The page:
I have to admit: I was never a big fan of hurdles and track racing. I always had this fear of falling over one of them, in front of the rest of my class.
But imagine how bad it would be if you’re running a track, unsuspectingly – and suddenly a massive hurdle pops up out of nowhere. And knocks you off your feet.
That’s how our customers can feel during onboarding as well.
We’ve promised them this shiny new world – and hopefully got them super excited about starting their journey with us. And all these hurdles pop up.
But there’s a couple of simple tactics we can implement to prevent that from happening.
Success looks different for every customer
You’ve heard it before: Success looks different for every customer. Not every customer is after the same success outcomes! And we need to make sure we understand their ideal success outcome beforehand.
That’s why a good handover with the sales department is so crucial.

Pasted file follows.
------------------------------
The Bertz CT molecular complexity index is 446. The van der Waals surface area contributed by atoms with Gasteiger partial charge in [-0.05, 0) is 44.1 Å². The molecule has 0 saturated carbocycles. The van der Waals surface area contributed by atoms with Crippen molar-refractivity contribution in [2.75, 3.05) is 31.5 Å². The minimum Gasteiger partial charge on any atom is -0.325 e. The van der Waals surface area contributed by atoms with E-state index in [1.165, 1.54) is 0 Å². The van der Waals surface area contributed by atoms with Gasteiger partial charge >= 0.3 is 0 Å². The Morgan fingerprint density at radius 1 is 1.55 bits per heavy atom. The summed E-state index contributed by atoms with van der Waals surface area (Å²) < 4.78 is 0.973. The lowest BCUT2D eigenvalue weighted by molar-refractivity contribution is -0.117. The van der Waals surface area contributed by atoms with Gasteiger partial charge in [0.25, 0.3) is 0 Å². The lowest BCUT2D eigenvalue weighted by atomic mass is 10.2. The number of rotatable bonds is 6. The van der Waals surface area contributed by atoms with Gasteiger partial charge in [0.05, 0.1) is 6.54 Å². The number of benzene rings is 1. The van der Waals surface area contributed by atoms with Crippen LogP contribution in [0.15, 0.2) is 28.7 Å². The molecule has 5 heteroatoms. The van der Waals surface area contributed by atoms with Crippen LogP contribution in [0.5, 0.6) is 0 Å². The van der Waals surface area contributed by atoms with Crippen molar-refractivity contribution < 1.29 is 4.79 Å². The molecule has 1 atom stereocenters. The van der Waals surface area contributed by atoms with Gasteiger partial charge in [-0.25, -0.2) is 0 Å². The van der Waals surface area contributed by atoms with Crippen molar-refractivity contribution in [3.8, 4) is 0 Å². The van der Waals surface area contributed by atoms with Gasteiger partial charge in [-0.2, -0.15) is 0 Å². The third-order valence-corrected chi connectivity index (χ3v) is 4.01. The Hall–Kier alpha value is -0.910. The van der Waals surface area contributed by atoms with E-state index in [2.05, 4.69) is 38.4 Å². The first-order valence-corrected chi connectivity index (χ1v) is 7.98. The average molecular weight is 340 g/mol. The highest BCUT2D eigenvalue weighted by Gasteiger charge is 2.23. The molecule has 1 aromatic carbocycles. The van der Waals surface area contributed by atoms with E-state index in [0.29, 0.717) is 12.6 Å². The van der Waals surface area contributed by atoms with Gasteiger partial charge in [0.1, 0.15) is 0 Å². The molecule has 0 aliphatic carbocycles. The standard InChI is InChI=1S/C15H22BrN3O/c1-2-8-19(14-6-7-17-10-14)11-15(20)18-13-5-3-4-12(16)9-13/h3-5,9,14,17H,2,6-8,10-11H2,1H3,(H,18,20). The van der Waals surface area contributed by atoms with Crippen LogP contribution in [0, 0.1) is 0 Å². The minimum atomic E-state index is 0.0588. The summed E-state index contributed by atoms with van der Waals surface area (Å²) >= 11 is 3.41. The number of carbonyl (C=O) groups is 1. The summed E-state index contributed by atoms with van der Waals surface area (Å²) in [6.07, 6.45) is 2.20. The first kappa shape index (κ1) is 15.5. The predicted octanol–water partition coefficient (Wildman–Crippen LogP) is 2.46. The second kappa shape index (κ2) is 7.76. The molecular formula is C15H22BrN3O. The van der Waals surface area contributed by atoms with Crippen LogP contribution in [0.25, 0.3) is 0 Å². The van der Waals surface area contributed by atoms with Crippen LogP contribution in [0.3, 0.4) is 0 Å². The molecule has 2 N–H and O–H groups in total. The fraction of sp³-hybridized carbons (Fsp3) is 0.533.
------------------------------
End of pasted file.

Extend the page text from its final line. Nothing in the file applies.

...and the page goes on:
But it’s not just that the desired outcome might be different. The way there might also differ!
Thus one of the first things for every customer onboarding needs to be a clear definition of the track: What’s the outcome they want to go after? What are the milestones, the hurdles they need to pass? (You can also use our free Success Plan Canvas to plan these things)
I like to differentiate the hurdles into two categories:
- Which of them require end user training?
- Which of them require alignment within our customer’s organization?
So once we understand the hurdles, and what they require, we can tell how much time it will take to get there. And sometimes, that’s more like a marathon than a sprint!
I always refer back to the hurdles in follow-up calls or emails, in order to remind my customer of them and set realistic expectations.
The first hurdle to cross: The AHA moment
Many CSMs that I talk to see the AHA moment as this abstract, all-encompassing moment where everything is suddenly well.
For me, the AHA moment is the very first BIG hurdle to take. It’s the moment where they realize that all the onboarding steps will be worth it, and that our solutions is a good fit for them.
In the AHA moment, your customer realizes the true value of your solution. That doesn’t mean they got to their desired outcome yet. But they made the first big step.
So I want to leave you with these three questions to discuss at the beginning of every onboarding:
- What is the success outcome our customer is after?
- What is the first AHA moment we need to take to get there?
- What are the hurdles on the way, and how much time will they take to solve?